A solution containing 15.853 g toluene (31.42%), 15.83 g butanone-2 (31.42%) and 15.83 mg propanol-2 (31.42%), 1.580 g poly(vinylbutyral) (3.13%), 54 mg DF-1 (0.11%), 396 mg N-HABI (0.78%), 55 mg LV-2 (1.09%), 228 mg DBTCE (0.45%), 18 mg phenidone (0.04%) and 71 mg diethylhydroxyamine (0.14%) was coated with a #30 wirewound rod onto 32HG paper. After air-drying, the unexposed sample had OD=0.15. Exposure to 450 mJ/cm2 of NIR irradiation in the CREO gave OD=1.68. Contrast was thus 1.53. When the sample was exposed to 40 foot-candles of room light for 12 hours, the background color of unexposed areas (to near IR radiation) changed to 0.43 which is 12HR-RL. The contrast after room light exposure thus was 1.25.

EXAMPLE 5

This example illustrates the advantageous effect of including a UV stabilizer in the compositions of this invention. Background color, which is measured as optical density (OD) on a given unexposed film sample, is stabilized in compositions with a suitable UV stabilizer. At the same time, high visual contrast is retained in the film sample. Without inclusion of a UV absorber, the background color is not stable and increases significantly with the time exposed to ambient white light.

In this example, the background color of each film sample tested was determined for the film sample before and after room light exposure to 40 foot-candles of white light for 12 hours. The UV absorber additives selected below were found to improve the background stability and give better visual contrast.

EXAMPLE 5A

A solution containing 62271 mg toluene (31.47%), 62271 mg butanone-2 (31.47%) and 62271 mg propanol-2 (31.47%), 6059 mg BUTACITE® Flake, 172 mg DF-1 (0.11%), 3181 mg N-HABI (1.09%), 1584 D-LECV (0.78%), 686 mg BMPS (0.46%), 677 mg diethylhydroxylamine and 832 mg BHT was coated with a #30 wirewound rod onto 32HG paper. After air-drying, the unexposed sample had OD=0.10. Exposure to 450 mJ/cm2 of NIR irradiation in the CREO gave OD=0.97. Contrast was thus 0.87. Treating with a hot surface at 370° C. for 3 seconds gave OD of 1.47. When the sample was exposed to 40 foot-candles of roomlight for 12 hours, the background color of unexposed areas (to nearIR radiation) changed to 0.37, which is 12 HR-RL. The contrast after room light exposure thus was 0.60.

EXAMPLE 5B

To 15000 mg of the above solution from Example 5A was added 123 mg THDBBP, and the sample was then coated as above. After air-drying, the unexposed sample had OD=0.11, which is BKGD. Exposure to 450 mJ/cm2 of NIR irradiation in the CREO gave OD=0.91. Contrast was thus 0.82. Treating with a hot surface at 370° C. for 3 seconds gave OD of 1.51. When the sample was exposed to 40 foot-candles of room light for 12 hours, the background color of unexposed areas (to near IR radiation) changed to 0.22, which is 12HR-RL. The contrast thus was 0.68.

EXAMPLE 5C

To 15000 mg of the above solution from Example 5A was added 120 mg of 4,5-diphenyl-2-(o-chlorophenyl)imidazole, and the sample was then coated as above. After air-drying, the unexposed sample had OD=0.09, which is BKGD. Exposure to 450 mJ/cm2 of NIR irradiation in the CREO gave OD=1.00. Contrast was thus 0.91. Treating with a hot surface at 370° C. for 3 seconds gave OD of 1.51. When the sample was exposed to 40 foot-candles of room light for 12 hours, the background color of unexposed areas changed to 0.28, which is 12HR-RL. The contrast thus was 0.72.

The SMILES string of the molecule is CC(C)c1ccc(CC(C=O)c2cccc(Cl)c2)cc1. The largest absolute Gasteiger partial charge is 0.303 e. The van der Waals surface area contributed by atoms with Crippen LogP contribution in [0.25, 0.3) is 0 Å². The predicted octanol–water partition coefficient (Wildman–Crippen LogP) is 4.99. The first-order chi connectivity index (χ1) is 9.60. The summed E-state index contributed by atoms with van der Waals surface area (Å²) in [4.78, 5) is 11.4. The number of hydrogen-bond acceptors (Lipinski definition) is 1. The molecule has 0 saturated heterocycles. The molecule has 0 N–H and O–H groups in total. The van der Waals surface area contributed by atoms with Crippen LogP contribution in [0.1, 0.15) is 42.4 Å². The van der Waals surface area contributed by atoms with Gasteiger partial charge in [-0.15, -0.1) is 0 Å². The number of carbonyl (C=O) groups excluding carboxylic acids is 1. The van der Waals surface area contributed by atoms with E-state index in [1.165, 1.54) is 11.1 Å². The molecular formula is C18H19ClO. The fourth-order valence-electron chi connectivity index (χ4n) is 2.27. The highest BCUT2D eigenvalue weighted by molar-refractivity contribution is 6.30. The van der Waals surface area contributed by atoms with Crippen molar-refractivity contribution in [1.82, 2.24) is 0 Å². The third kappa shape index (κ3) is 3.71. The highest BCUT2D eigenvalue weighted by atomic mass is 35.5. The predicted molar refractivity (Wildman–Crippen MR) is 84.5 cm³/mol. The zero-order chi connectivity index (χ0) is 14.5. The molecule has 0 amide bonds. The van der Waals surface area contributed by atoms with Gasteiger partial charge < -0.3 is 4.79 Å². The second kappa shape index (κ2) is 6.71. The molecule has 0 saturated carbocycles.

The key parameter in this example to characterize background stability of the film sample is (12HR-RL)--BKGD; this key parameter is just the difference between the two optical density measurements, BKGD being measured on the sample prior to any room light exposure and 12HR-RL being measured on the sample after the 12 hour exposure to room light at a level of 40 foot-candles. Both are optical density values measured in the manner defined supra. The three samples exhibited the following for this key parameter:

______________________________________Sample (12HR-RL) - BKGD                 Initial Contrast                            Final Contrast______________________________________5a    0.27            0.87       0.605b    0.11            0.82       0.685c    0.19            0.91       0.72______________________________________

Sample 5a does not contain a UV stabilizer and was found to exhibit the highest value of this key parameter, which indicates it has the lowest (poorest) room light stability. Samples 5b and 5c, which contain respectively a known UV stabilizer (DBTHBP, in sample 5b) and a novel UV stabilizer 4,5-diphenyl-2-(o-chlorophenyl)imidazole in sample 5c), both exhibited lower values for this key parameter, indicating they have higher (better) room light stabilities, with 5b being the best. These UV stabilizers significantly improved the room light stabilities of these compositions without significantly detracting from the contrast levels. For example, the initial contrast values were 0.87, 0.82 and 0.91 and the later contrast values were 0.60, 0.68 and 0.72 for samples 5a, 5b and 5c, respectively. Thus, in fact, not only were the later contrast values (after exposure to 40 foot-candles of room light) not reduced with inclusion of a UV stabilizer in the composition, these contrast values were actually improved significantly. As illustrated above, inclusion of a UV stabilizer in the imageable composition does not significantly detract from the high optical densities that are achieved using the three key components--leuco dye, HABI compound, and acid-generating compound in the imageable compositions and yet there is clear advantage to including a UV stabilizer in that the room light stability of the composition is significantly improved with the UV stabilizer being present. Images tend to have greater appeal when the background color is minimal, and the inclusion of the preferred light-stabilizers thus make for higher visual contrast of the formed images if these are exposed to ambient (white) light for extended periods of time.